When we first lost Xavier at just two weeks old to SIDS, I wondered whether it would have been easier if  he had born still.  Would that have hurt less?  It is an impossible question.  I am so grateful for the two weeks we spent with our middle son.  I would never wish it away.  I would rather have loved and lost him, than to have never had him at all.   Every parent treasures the time they get to spend with their child.  And yet those that didn’t get to spend any time with their living baby outside the womb are expected to hurt less.  It defies logic. A baby is a baby to their parents the happy moment they find out they are pregnant.  Hopes and dreams for that child often formed before that.  Every baby is a miracle.  Whether you grieve the memories you made or the memories you never got to make, that grief is real and cannot be contained within imaginary boundaries.   Parents need to grieve, without judgement and without ladders.

Darling, I hope so – Pregnancy after Loss

Pregnancy Shoot

In the moments after we were told Xavier would not live, N and I clung to each other – a pain that only we would fully understand drawing us  to each others arms.  Between tears, I whimpered “no more children.  Isaac is enough. I can’t ever do this again”.   Through tears, N agreed.

However in the days following, as my arms ached to hold a baby and the milk that should have been Xaviers leaked uselessly from my body, I knew I wanted, NEEDED, to have another baby.  These feelings of intense longing – a sense of “if I can’t have my angel child I need his brother or sister” – are common in the bereaved.   N needed more convincing but eventually he too felt there was another living child in our family.    In the months following Xavier’s death I did everything I could to prepare for pregnancy.  I lost baby weight at a speed normally reserved for celebrity mothers.   I worked on my heart and my head space.  I got fit.  I had acupuncture.  I wrote.  I cried.  I talked.  I learned how to laugh again.  I reached out to others who had lost and embraced those that reached out to me.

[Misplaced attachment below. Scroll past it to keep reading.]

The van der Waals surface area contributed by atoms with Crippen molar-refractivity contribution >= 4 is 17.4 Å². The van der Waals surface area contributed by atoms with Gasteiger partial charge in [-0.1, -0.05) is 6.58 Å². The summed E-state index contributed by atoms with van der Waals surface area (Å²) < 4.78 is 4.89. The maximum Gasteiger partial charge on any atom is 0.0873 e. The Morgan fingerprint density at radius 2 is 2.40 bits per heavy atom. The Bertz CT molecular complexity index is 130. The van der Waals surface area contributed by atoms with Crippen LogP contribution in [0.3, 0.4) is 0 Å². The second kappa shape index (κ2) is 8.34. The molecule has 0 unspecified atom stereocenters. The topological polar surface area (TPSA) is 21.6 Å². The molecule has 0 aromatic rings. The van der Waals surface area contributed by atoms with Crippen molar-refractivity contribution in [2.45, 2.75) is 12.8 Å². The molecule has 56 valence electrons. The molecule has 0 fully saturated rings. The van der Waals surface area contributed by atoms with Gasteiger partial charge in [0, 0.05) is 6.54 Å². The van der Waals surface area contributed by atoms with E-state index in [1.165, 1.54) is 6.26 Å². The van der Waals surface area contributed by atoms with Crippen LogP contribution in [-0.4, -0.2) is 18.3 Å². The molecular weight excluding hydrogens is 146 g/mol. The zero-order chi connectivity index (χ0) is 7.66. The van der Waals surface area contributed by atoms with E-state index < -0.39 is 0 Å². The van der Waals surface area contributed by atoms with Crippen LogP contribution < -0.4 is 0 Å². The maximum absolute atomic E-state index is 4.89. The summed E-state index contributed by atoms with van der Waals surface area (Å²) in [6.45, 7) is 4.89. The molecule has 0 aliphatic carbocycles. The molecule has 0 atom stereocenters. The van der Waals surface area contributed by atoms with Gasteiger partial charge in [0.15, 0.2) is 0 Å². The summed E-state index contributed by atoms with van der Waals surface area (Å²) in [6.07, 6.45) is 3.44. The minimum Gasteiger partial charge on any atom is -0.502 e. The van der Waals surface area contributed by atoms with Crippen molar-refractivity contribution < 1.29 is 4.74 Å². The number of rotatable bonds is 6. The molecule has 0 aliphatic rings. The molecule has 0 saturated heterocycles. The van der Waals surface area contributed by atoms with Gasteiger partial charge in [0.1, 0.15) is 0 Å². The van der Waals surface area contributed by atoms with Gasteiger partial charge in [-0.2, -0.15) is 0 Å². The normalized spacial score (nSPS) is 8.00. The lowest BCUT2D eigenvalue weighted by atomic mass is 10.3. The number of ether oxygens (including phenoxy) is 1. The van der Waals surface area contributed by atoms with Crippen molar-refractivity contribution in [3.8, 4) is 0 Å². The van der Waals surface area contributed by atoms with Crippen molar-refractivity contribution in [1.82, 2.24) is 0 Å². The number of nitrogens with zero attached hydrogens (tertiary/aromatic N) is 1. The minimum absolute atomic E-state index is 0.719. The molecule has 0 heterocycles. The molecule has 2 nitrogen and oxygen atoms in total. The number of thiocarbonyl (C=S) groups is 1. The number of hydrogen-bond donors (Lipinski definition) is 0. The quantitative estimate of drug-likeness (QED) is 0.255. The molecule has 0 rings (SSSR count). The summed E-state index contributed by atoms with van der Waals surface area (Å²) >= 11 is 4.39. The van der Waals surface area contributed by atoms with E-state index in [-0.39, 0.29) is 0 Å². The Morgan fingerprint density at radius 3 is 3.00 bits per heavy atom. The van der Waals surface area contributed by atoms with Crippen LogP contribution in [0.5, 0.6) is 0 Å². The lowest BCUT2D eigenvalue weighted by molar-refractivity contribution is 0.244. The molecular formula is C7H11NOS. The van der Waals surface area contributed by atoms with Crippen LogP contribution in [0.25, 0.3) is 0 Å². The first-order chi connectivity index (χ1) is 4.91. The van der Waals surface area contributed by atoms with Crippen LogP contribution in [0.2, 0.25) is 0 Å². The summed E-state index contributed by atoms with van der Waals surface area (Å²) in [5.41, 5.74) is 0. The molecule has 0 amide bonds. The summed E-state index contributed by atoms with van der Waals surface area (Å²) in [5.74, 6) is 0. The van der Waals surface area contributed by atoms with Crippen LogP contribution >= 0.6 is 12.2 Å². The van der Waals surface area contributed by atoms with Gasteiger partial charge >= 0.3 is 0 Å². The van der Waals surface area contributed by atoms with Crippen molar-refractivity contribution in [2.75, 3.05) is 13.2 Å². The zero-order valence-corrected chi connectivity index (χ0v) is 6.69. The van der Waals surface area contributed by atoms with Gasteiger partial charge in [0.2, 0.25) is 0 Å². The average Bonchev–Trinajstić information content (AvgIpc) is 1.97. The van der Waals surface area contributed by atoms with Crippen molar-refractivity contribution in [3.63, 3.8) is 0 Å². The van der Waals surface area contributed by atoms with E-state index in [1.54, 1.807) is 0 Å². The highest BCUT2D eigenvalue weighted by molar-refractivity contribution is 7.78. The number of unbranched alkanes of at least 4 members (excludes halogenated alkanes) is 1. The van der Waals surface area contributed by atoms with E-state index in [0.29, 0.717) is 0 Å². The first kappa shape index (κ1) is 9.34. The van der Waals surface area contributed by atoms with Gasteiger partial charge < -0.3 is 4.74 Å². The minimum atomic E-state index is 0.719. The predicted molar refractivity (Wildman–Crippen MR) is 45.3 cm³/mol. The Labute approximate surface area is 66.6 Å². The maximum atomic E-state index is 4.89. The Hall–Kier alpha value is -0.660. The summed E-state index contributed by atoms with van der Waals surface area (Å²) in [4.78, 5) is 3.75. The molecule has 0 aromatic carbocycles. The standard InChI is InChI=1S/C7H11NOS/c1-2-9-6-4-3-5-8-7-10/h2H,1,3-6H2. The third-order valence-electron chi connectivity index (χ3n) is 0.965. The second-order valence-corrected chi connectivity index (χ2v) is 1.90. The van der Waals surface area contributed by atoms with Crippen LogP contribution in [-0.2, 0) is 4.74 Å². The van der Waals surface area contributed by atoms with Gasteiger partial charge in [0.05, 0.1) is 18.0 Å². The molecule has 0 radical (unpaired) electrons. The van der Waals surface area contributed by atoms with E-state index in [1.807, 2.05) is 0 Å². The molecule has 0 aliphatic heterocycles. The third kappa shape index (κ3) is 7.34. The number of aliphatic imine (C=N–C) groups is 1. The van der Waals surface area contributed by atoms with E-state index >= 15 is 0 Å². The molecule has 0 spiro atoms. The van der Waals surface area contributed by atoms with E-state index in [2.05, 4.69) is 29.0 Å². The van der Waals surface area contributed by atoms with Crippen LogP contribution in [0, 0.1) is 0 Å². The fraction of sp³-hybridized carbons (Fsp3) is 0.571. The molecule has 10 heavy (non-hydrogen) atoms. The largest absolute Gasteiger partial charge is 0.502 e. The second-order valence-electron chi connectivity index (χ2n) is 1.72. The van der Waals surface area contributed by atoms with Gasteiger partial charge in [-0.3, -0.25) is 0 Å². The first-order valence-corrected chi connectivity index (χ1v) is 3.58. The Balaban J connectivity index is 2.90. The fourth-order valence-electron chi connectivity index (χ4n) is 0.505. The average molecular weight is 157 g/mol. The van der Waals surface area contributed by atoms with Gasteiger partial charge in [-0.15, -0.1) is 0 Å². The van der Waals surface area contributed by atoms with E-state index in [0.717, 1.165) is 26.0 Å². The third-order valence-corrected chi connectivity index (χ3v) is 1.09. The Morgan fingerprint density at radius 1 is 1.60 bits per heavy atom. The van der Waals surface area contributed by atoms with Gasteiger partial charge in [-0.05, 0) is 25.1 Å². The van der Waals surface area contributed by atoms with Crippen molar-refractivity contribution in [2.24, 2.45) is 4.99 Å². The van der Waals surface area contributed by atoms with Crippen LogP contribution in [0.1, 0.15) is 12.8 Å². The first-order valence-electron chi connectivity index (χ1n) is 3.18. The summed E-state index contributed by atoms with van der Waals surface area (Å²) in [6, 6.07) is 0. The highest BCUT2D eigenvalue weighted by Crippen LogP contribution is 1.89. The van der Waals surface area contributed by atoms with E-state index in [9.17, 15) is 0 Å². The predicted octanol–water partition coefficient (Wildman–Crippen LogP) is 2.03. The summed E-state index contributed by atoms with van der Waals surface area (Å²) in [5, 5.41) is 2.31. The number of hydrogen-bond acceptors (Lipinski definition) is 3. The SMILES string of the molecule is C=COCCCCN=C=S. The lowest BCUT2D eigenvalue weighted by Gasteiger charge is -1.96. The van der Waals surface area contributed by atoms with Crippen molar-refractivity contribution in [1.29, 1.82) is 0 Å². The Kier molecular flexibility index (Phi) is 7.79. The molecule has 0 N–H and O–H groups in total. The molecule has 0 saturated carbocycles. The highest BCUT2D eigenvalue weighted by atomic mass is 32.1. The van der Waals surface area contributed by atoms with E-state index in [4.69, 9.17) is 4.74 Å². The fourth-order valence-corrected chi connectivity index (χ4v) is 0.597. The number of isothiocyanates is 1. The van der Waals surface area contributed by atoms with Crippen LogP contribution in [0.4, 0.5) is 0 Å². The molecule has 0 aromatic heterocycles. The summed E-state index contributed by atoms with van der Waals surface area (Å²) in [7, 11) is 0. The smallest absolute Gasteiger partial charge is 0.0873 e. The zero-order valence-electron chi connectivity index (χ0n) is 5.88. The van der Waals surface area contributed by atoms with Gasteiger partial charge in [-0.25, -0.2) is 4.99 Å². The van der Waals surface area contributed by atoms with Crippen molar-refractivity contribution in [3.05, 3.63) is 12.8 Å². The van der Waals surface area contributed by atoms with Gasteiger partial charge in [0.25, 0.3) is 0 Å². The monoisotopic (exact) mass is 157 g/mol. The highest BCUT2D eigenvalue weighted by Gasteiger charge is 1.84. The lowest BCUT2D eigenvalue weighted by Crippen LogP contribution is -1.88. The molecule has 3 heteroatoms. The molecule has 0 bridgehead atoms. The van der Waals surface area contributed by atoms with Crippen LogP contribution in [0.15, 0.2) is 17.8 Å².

Four months after we lost Xavier we decided it was time and we were incredibly blessed to fall pregnant immediately.   I remember looking at that second pink line appearing on the pregnancy test and crying my thanks to Xavier.  At no point did I take for granted what had come to us so soon.

My pregnancy was wonderful but anxious.

It was also incredibly precious and something I kept relatively private.   My Facebook page remained bereft of pregnancy news.   Aside from wanting to keep this precious secret, as a bereaved parent I had a new appreciation regarding the hurt a throw away line on a Facebook status can inflict on those who are struggling.     I held off telling many friends for several weeks after the traditional twelve.    I was overjoyed but also so incredibly anxious – a part of me felt that telling other people was tantamount to a promise I couldn’t keep.  And whilst many might have attributed a special dimension to the pregnancy I couldn’t help but think it was less real, less valid than other peoples.   When your eyes are opened to the horrific numbers of babies that are born still, you take nothing for granted.  When you have been the one in a thousand statistic, you don’t assume you will dodge any bullets.  When you know stories about multiple losses, you have no comfort in the promise that lighting doesn’t strike twice.  Gradually, as I came to accept the fact that life holds no promises, my “why me?” turned into “why not me?”   At times I almost felt guilt about this fear of stillbirth – that I was appropriating someone else’s story and turning into my own when I had no right to do so.   Yet, every mummy I know who has lost to SIDS and has become subsequently pregnant has struggled with similar emotions.  Anxiety remains, but now when I check if Elijah is breathing, my relief is immediate.

During my pregnancy, Isaac kept asking, hope in his little voice, “this baby is going to stay isn’t it?”   To this moment, I can only answer “Darling, I think so – I really hope so.”   But the conviction in my voice is growing stronger by the day.

August 19th – Day of Hope

Day of HopeToday is August 19th – a day of Hope.  A day to talk about children gone too soon, whether they lived outside the womb or only within it.   A day to remember those with hearts of mothers, but have not yet been able to conceive.  A day to shatter the silence that surrounds child loss and infertility and to remember all those little footprints that have left a large imprint on our hearts.

Like many bereaved parents, I found my way to Carly Marie’s beautiful blog in the weeks following Xavier’s death.  At the time (July 2012), Carly had just introduced her new project – an opportunity for the bereaved to make their babies prayer flags which would be strung and photographed on Christian’s beach.  Being a crafty kind of person, this project seemed perfect.